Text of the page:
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(or Soul-Mass Cake, Somass Cake, Souling Cake)
Small un-raised dense cake, or biscuit, of enriched dough with dried fruit and sweet spices. Commonly coloured with saffron and marked with a cross on top. Associated with free distribution at certain religious festivals, especially Halloween.
Though clearly related in tradition, this differs from the Northern form of Soul-Mass Cake. See also Shropshire Special Cakes
PH Ditchfield's 'Old English Sports' of 1891 has; "All-hallow Even was supposed to be a great night for witches: possibly it was with the intention of guarding against their spells that the farmers used to carry blazing straw around their cornfields and stacks. It was the custom for the farmer to regale his men with seed cake on this night; and there were cakes called "Soul Mass Cakes," or "Soul Cakes," which were given to the poor. These were of triangular shape, and poor people in Staffordshire used to go a-souling, i.e. collecting these soul cakes, or anything else they could get."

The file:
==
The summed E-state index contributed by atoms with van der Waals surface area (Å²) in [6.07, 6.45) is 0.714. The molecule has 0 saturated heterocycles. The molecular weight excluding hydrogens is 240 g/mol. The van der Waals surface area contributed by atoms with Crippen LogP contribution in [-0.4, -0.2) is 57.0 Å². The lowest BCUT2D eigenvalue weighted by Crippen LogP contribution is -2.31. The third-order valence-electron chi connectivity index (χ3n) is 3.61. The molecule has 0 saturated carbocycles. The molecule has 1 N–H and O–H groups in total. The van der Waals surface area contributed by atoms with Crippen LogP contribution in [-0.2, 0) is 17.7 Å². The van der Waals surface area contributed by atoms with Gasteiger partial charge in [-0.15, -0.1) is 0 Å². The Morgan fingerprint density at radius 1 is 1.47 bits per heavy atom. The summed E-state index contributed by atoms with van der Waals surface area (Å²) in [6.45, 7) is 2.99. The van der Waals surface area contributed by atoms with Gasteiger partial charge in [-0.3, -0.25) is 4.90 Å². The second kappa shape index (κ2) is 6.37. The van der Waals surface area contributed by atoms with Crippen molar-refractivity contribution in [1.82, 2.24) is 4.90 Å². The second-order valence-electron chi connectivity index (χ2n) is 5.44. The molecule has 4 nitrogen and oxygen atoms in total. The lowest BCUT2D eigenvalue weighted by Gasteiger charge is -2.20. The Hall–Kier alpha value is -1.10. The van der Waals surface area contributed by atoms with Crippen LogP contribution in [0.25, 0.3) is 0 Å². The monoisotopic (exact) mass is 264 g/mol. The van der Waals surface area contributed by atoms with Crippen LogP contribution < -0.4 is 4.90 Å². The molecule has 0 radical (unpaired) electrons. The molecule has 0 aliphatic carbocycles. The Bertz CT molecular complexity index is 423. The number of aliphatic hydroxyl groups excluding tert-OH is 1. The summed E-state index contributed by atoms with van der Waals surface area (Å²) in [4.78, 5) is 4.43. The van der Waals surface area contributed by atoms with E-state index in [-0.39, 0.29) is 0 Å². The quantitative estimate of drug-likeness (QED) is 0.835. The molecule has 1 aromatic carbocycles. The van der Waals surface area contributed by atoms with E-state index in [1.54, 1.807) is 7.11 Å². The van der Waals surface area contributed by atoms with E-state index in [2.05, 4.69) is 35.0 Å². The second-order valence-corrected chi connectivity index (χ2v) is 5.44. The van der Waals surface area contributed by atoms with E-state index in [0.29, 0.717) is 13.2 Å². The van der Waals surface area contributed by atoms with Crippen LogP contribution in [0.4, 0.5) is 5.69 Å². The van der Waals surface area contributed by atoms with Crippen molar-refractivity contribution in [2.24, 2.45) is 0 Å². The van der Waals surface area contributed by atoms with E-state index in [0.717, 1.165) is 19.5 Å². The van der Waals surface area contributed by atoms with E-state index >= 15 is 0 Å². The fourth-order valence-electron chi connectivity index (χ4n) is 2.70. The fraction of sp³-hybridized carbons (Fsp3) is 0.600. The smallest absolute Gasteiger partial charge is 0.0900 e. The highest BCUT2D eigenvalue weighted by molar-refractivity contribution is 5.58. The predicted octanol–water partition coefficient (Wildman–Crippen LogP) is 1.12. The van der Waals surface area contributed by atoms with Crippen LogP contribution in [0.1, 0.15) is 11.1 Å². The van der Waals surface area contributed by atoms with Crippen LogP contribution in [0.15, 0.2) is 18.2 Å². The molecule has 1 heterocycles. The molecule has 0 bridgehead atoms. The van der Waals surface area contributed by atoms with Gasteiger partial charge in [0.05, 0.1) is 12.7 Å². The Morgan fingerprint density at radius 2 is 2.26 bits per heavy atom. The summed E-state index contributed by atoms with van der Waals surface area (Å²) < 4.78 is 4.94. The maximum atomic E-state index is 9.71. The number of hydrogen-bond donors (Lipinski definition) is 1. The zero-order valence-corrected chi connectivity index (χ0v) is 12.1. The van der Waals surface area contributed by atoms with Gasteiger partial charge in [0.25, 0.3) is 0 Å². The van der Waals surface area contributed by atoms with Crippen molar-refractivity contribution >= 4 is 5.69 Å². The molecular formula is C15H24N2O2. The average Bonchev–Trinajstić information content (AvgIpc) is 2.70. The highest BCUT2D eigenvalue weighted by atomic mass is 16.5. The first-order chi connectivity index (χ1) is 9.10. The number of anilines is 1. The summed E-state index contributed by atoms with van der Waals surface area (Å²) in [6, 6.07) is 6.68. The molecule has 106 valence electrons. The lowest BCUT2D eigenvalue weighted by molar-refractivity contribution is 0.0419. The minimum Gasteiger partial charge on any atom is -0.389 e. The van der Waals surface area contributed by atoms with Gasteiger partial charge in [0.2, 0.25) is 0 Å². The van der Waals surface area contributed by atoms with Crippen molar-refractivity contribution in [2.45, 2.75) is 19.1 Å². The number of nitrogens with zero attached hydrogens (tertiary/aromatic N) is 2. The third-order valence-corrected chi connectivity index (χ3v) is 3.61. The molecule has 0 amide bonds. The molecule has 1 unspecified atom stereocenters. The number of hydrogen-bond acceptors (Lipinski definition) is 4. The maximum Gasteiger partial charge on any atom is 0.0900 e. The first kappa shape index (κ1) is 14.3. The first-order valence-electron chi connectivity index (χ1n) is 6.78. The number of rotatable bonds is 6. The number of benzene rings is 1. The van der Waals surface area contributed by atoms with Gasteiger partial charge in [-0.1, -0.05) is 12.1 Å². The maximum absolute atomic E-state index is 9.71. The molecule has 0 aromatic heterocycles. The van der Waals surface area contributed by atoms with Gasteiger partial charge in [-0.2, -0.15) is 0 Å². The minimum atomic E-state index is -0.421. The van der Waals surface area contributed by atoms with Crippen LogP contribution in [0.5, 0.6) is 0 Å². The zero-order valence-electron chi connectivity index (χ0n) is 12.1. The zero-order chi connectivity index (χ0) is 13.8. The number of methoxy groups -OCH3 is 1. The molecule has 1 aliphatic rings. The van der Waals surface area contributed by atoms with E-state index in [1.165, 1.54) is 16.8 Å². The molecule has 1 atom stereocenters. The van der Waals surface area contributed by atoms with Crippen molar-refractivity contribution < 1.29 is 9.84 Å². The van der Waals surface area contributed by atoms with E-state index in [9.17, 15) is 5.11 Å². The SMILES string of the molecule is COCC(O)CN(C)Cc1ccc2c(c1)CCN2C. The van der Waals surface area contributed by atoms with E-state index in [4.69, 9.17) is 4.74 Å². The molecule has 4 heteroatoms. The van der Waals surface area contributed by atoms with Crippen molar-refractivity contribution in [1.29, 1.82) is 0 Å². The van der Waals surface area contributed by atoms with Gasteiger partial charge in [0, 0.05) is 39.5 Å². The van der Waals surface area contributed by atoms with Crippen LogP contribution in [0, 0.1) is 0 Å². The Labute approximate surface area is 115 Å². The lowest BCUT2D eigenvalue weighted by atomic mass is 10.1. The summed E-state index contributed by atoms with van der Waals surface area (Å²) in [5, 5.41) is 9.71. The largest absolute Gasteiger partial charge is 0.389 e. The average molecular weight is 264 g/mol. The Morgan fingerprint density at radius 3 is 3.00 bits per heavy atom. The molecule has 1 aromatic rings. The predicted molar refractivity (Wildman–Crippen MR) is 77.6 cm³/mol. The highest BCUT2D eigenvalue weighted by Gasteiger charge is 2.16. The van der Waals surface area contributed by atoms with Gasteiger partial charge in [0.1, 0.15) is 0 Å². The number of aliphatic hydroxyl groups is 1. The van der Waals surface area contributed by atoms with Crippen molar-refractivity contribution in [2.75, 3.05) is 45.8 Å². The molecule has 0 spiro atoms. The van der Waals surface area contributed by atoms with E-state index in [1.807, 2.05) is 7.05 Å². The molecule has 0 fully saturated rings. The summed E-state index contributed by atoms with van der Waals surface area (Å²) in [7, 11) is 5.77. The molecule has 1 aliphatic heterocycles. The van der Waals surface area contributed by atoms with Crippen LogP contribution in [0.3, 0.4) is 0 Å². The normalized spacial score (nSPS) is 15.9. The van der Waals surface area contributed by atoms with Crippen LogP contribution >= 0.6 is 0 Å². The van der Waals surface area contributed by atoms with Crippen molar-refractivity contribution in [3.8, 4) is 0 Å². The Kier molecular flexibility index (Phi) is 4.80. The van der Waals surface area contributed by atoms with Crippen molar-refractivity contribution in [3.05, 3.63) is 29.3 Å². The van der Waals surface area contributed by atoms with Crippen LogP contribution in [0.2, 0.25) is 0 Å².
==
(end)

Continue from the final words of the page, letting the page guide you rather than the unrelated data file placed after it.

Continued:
Ruth Edna Kelley's 'The Book of Hallowe'en' has; "The poor in Staffordshire and Shropshire went about singing for soul-cakes or money, promising to pray and to spend the alms in masses for the dead. The cakes were called Soul-mass or "somas" cakes"
There a number of versions of this rhyme:
Soul-cake, a soul-cake, please good missus a soul cake.
For other seasonal traditions, see: Halloween
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